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Louis XV furniture: a light style with natural shapes

Louis XV furniture: a light style with natural shapes

Asymmetrical lines, sinuous and dynamic forms, decorations under the banner of the most inspired naturalism are just three of the many features that make Louis XV style furniture one of the most easily identifiable by all fans of classic interior design and period furniture.

In order to understand exactly its peculiarities, however, it is important to take a step back and devote ourselves first to some historical background.

Louis XV style furniture originated in France, during the regency of King Louis XV of Bourbon. In this case, our reference years are those between 1720 and 1760, during which a real revolution in interior design and the whole concept of decorative arts occurs. A change so disruptive that it influenced all those that followed but, at the same time, led above all to the birth of a style of furniture that is still considered among the most recognizable in existence today.

It is also important to point out that the “imaginative” aspect that characterizes the furniture of this current is strongly connected to the court philosophy and culture of the time: the aristocracy is now on its way to decline, and faces the decline of its existence by evading reality and devoting itself primarily to mundane events.

Between the early and mid-eighteenth century, the French nobility is thus mainly engaged in the so-called “lounge life“, and the furnishings of the period embody his needs, his aesthetic taste, and his idea of the world: luxurious, elegant and rich in details, but in a way also characterized by a certain inherent evanescence.

The characteristics of Louis XV style furniture

Louis XV style furniture has very specific characteristics that we only mentioned in the opening of the article. Compared to the monumental, imposing furniture of the past, we are now faced with lines marked by marked asymmetries, slender and sometimes almost nuanced forms, sinuous and elegant silhouettes, decorated almost always with natural motifs.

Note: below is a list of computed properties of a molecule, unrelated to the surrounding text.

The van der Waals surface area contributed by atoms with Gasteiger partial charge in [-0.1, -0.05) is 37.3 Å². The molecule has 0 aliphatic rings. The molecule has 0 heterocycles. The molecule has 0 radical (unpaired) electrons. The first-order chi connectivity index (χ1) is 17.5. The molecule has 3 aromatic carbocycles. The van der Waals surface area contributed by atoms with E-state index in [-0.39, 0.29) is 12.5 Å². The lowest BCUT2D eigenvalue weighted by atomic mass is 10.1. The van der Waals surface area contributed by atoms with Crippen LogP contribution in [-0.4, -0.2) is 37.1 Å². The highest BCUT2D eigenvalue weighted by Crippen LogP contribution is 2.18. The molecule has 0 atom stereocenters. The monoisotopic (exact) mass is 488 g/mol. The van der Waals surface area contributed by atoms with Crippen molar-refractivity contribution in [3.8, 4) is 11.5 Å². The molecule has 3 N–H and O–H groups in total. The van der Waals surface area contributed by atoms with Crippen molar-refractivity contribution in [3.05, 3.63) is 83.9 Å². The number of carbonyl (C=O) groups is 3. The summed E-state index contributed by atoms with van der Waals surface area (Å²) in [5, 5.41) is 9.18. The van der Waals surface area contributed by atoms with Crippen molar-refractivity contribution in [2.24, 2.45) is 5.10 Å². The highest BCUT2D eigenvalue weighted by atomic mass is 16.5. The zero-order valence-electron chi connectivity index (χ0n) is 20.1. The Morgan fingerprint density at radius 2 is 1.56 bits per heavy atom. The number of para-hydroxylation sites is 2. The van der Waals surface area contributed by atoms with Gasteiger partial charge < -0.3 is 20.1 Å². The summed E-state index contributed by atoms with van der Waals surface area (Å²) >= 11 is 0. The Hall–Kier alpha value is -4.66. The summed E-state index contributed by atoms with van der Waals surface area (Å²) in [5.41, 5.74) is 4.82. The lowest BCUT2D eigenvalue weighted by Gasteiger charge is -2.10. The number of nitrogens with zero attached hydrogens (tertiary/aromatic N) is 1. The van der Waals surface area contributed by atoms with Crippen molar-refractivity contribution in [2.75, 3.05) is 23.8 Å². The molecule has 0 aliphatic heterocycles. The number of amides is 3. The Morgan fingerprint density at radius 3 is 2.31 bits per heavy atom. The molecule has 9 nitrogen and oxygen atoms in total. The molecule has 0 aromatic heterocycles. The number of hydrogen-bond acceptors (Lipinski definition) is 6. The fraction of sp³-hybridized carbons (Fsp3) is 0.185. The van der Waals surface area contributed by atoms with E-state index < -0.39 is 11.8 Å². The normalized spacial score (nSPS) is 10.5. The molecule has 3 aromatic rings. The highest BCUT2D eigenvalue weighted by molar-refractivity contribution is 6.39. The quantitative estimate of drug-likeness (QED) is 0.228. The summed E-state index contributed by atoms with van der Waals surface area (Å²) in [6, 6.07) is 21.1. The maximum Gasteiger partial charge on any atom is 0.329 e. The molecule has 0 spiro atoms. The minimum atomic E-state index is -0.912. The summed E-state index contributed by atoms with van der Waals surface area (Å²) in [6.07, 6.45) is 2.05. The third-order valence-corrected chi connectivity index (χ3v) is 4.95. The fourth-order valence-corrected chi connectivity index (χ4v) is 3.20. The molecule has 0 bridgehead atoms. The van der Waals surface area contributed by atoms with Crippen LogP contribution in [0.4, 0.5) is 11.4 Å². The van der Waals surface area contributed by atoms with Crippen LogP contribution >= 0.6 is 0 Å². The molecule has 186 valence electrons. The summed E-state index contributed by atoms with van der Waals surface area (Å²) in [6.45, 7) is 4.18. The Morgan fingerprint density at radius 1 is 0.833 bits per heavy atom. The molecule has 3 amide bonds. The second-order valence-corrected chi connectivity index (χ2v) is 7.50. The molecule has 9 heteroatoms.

It’s the time of patterns, designs, carvings and color games that recall all that is nature: one example is the so-called rocaille decoration, which is usually done by combining shells and stones and turns into the ever-present leitmotif for a plethora of decor elements.

The rooms furnished in the Louis XV style are also splendid to look at thanks to the mixture of different materials: in addition to the ever-present wood (prevalent are mainly fir, oak and poplar), there are now also the bronze, porcelain, natural stones, sumptuous and richly decorated fabrics, and lacquered finishes that seem to take inspiration from the East.

More than anything, though, Louis XV style is revolutionary because it inserts into spaces entirely new furniture elements: some examples are the bureau-plat, a desk with a very light aesthetic that has curved legs and three drawers; the flap secrétaire with its many drawers; and the bonheur du jour, a kind of dressing table that is also used for correspondence, however.

Particularly noteworthy, finally, is the chest of drawers, called commodes, still considered the absolute most representative piece of furniture of this interior design current. Like all other pieces of furniture, it, too, is distinguished by its softly curved silhouette, displays typically domed sides, and precious inlays in naturalistic styles (mostly floral suggestion) or inspired by oriental art. The legs, in full assonance with typical elements of the Louis XV style, are curved in a precise S-shape.

The rooms of the house in the Louis XV style: here are some suggestions

Decorate your home in Louis XV style means being able to clearly recognize the characteristics that identify each piece, and having the ability to combine them optimally so as to create environments well delineated in aesthetics and function, capable of representing a meeting point Between the elegance of period furniture and the current housing need.

The clarification to be made in this regard is related to the very essence of classical furniture. This is not a combination of elements created to create démodé spaces but, on the contrary, a stylistic synthesis designed to enhance the splendor of some of the most iconic pieces ever conceived. In practical terms, this means that a décor with traditional furniture can still be current and remarkably integrable to today’s lifestyle.

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Those who choose to furnish their homes following this philosophy are able to identify the meeting point between the typical characteristics of each element and complement and their actualization, creating sophisticated and timeless environments in which each piece of furniture is a representation of pure craftsmanship.

As for the various rooms in a house furnished in the Louis XV style, the elements we described just above certainly cannot be missing: the desk, dressing table, and dresser, all great “pillars” of this current.